And here I am testing them out (tags still on!) and trying to eat some falling snow.

An unfortunate addition to the holiday spirit, we saw this sign on a walk through the neighborhood. Tucked in with santas, polar bears & penguins, and a giant Noel: "No Trespassing. Violators will be shot. Survivors will be shot again." That's the spirit...

We had a great, long, relaxing time down in Kansas City. I received a box of t-shirts to be made into a quilt for next Christmas. Oh boy do I have a lot of sewing projects ahead of me!

I'll post some photos of gifts we made next week after we have our second gift exchange with the sisters-in-law (and then there will be more photos after Christmas with my family in late January!).

Wednesday, December 16, 2009

The much-overlooked rowan berry

We have a mountain ash tree in our yard. I never paid much attention to these trees till we had our own and they are really quite beautiful. They bloom with white flowers in the spring then they get berries that seem to change colors from orange to red. The leaves turn orangey-red in the fall, but when they're gone the bright red berries are still there.

Over the summer a friend was visiting and she mentioned that jelly could be made from these berries. We were amazed. It just goes to show we're losing track of all the edible things out there. We set to work researching this a bit.

For one thing, it turns out mountain ash trees are not ash trees but members of the rose family. They are also known as Rowan trees, thus, rowan berries. Some people have thought the berries were poisonous, but they're not. Just very, very , very tart! Jeremy was brave and tried one this summer. Yech! But, the flavor improves (somewhat) after freezing. The berries also have a lot of vitamin C - more than lemons.

We were going to pick our berries and make jelly this year but then decided we didn't have the time. But then a friend found out about rowan berries and picked a ton of them. He borrowed our juicer and made gallons of rowan berry juice, then gave us some. So we decided to make some jelly.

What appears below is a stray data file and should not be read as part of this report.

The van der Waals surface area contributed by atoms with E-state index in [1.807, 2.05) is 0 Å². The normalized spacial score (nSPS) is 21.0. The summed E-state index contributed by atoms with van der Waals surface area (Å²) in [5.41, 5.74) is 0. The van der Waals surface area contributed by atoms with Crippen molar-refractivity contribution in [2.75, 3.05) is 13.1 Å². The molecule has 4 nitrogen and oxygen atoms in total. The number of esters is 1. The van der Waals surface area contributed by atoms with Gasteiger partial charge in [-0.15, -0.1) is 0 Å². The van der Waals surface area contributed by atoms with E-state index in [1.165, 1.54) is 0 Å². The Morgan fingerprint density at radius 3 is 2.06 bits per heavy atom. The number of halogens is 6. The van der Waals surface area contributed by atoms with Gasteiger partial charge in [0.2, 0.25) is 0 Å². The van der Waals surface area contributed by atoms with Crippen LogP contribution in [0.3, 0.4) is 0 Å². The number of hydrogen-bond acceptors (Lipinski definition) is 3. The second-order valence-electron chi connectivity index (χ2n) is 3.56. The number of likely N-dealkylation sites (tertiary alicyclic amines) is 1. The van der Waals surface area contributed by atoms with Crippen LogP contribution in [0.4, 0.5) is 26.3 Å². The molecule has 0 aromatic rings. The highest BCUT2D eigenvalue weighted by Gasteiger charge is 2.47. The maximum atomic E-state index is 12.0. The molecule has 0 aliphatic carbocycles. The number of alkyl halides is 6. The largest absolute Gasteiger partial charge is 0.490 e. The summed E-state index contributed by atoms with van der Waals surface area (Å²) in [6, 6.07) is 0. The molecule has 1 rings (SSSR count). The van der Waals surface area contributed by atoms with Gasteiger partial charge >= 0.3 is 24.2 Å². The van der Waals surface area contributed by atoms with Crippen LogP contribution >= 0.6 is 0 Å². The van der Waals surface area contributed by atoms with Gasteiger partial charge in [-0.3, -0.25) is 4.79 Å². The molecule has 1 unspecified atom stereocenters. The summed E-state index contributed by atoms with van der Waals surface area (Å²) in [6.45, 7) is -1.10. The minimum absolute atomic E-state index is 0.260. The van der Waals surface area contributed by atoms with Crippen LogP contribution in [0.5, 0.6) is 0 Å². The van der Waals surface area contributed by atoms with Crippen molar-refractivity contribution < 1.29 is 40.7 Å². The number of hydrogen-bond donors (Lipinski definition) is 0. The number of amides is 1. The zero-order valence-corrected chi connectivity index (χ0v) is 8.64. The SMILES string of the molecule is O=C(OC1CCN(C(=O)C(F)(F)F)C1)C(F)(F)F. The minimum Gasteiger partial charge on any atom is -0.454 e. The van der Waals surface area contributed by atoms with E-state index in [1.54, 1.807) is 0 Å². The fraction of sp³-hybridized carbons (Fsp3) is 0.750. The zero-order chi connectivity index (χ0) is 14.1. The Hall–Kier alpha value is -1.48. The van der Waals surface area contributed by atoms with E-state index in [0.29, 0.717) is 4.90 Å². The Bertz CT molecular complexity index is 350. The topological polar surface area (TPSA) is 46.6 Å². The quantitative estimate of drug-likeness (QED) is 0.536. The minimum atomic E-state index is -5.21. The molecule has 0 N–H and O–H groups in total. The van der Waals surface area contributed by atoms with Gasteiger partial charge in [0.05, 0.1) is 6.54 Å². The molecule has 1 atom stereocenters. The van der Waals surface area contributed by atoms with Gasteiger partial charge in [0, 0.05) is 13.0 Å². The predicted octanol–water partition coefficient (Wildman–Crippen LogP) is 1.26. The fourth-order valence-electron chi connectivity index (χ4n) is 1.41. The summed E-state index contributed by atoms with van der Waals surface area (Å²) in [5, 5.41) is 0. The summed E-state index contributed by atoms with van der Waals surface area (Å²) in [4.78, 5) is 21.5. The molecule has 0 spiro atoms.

We saw a lot of recipes and we'll have to keep tweaking ours. We used a 1 to 1 ratio of rowan berry juice and apple juice and we put in a lot more honey than we normally do (3/4 cup instead of 4-8 teaspoons!)

Aren't they beautiful? In the second batch we also added some cloves. I'm afraid the jelly turned out quite tart, almost bitter. We still have a lot of rowan juice so we'll keep experimenting (a higher amount of apple juice and more sugar!) In any case, the jelly is better as an accompaniment to meat dishes - not something you slather on hot biscuits. We'll let you know if we come up with a recipe that's not so lip-puckering tart!

Tuesday, December 15, 2009


I'm not sure how long it has been a tradition in my family to make Christmas cookies. My grandma made an assortment each year and I'll never forget her Anise cookies and Marzipan. Two of my favorites.

As a family we had a tradition of making boxes of cookies for our teachers at school. Usually there was just one or two teachers in grade school. Then in Jr High and High School we picked all the teachers we liked best, and we did the same in college, and I gave cookies in my workplace too! This is why my mom has had to make more and more cookies every year.

I'll try to remember everything she makes: sugar cookies (with fantastic, elaborate decorations!), peanut butter blossoms, snowballs, wreaths, spritz, hermits, baklava, and fudge. I'm sure if I'm forgetting something my mom will comment to remind me!

Each of us kids has our favorites and this year I made the three I like the best. (No boxes of cookies in the mail from my mom. We tried that last year and they arrived in many small pieces!)

First and foremost: peanut butter blossoms. You start out rolling them into little balls:

After they've cooked for a few minutes they start collapsing down and getting cracks.

Then you push in a chocolate star (NOT a Hershey's kiss! Ack!) and they are the tastiest best cookies ever!

Next are Spritz. They are flavored with almond extract which is probably why I like them so much.

And lastly, wreaths. These have cream cheese in them and the little red hots. I can't quite describe what it is I like about these. They are just tasty. These and the Spritz are both made with a cookie press.